The experiment was carried out with permission from the Central Finland Centre for Economic Development, Transport and Environment (KESELY/1017/07.01/2010), and licence from the National Animal Experiment Board (ESAVI-2010-087517Ym-23).
Datasets supporting this study are available in the Dryad Repository, at the link: doi:10.5061/dryad.5dk4p.
J.M., J.V. and S.D.B. conceived and designed and S.D.B. conducted the experiment. S.D.B. and A.L.S. analysed the data. S.D.B., J.V., A.L.S. and J.M. interpreted the data and drafted the manuscript. All the authors gave final approval for publication.
The Academy of Finland (project no. 252411) and an Erasmus-Socrates scholarship to Sebastiano De Bona provided funding.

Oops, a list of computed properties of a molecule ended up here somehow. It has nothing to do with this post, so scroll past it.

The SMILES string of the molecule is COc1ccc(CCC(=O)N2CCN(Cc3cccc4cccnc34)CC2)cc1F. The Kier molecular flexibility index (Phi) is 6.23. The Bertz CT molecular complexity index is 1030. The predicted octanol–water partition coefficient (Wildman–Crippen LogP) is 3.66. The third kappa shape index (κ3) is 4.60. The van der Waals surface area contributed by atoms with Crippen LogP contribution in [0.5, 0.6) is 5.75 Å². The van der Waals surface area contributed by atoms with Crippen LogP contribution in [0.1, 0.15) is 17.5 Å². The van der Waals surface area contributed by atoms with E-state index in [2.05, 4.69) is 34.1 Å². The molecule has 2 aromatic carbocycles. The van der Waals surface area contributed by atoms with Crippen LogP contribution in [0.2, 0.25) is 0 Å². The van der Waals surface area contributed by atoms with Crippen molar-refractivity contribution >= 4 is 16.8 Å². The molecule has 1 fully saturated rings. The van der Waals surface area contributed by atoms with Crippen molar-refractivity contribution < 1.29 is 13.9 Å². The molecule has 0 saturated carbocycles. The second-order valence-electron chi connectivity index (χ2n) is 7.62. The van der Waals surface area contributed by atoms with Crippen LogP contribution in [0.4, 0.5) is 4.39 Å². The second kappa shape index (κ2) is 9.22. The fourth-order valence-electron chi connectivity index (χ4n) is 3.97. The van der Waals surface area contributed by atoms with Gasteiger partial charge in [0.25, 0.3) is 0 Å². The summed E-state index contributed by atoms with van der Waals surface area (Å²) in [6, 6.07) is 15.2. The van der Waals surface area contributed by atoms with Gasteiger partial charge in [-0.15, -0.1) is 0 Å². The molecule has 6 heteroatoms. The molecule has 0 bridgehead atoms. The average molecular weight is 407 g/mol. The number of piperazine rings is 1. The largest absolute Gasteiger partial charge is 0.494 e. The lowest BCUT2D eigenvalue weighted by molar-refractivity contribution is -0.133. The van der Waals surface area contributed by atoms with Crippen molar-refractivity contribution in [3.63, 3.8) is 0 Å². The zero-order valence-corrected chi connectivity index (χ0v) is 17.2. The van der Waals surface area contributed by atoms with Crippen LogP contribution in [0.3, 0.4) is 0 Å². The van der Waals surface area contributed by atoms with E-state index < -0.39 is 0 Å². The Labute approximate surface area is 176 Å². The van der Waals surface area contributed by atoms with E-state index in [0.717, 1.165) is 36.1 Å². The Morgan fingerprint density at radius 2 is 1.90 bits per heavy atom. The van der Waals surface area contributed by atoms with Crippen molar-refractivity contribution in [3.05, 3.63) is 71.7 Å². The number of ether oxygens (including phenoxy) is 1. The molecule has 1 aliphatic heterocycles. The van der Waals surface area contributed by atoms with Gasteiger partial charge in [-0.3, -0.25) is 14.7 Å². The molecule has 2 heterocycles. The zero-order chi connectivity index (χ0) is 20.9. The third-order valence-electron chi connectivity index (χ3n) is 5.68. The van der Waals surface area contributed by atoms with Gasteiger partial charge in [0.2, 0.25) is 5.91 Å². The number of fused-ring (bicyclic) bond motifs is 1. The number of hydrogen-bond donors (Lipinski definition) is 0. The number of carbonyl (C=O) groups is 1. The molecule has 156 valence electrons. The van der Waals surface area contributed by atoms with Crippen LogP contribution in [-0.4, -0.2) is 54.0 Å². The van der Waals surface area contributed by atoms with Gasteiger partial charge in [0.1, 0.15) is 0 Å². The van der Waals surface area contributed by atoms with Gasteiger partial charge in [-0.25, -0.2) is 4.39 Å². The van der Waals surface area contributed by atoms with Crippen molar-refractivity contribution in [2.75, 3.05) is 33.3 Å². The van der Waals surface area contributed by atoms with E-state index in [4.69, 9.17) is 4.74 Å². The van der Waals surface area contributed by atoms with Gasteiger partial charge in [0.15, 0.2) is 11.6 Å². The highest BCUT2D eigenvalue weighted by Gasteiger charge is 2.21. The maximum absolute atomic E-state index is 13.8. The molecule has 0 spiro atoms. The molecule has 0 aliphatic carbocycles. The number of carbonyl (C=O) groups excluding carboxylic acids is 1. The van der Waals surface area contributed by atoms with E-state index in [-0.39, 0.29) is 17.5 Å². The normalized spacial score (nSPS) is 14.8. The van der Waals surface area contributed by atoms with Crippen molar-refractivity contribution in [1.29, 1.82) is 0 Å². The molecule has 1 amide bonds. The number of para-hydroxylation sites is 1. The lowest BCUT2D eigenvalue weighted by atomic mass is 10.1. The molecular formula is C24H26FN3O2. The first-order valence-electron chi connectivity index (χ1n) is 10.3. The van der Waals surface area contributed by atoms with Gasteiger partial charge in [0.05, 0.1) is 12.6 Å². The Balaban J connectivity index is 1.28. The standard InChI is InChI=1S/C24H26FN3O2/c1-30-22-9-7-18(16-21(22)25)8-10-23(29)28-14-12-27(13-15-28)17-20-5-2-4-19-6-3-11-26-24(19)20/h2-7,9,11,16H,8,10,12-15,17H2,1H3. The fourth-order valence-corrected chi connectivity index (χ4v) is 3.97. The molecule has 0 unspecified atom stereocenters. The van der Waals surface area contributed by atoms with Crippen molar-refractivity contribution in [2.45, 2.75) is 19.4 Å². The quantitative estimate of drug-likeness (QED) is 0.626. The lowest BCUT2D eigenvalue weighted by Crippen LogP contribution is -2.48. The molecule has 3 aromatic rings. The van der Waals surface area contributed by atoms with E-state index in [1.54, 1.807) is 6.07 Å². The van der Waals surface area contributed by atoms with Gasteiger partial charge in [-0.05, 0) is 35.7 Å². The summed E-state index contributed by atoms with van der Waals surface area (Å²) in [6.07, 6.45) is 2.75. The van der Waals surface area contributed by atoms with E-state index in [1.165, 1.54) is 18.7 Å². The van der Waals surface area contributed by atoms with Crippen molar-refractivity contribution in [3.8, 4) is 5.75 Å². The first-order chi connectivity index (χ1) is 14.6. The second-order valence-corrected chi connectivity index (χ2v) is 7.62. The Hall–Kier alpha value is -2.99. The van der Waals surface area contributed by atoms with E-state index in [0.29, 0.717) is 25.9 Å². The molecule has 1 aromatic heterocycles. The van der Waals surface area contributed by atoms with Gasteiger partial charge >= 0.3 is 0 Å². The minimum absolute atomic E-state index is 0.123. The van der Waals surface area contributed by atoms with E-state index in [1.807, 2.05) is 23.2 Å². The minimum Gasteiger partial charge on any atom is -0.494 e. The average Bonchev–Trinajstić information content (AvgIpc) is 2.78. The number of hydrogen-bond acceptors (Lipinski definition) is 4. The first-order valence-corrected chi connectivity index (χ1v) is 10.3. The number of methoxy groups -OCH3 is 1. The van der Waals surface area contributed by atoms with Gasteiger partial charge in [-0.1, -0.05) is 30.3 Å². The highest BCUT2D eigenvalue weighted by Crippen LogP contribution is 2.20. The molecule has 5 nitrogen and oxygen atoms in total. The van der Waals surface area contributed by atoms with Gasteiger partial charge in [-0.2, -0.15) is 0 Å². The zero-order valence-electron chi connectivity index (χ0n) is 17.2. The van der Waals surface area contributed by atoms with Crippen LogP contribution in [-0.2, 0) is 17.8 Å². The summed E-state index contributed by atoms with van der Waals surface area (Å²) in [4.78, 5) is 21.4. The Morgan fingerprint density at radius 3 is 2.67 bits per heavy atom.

We have no competing interests.
We would like to thank Helinä Nisu and Diana Abondano for the invaluable work in the aviary, and Konnevesi Research Station for facilities and logistics. Emily Burdfield-Steel, Franziska Dickel, Dalial Freitak, Juan Galarza, Swanne Gordon, Bibiana Rojas, Katja Rönkä and all members of the Darwin-club commented on the manuscript.
- Received January 29, 2015.
- Accepted March 16, 2015.
- © 2015 The Author(s) Published by the Royal Society. All rights reserved.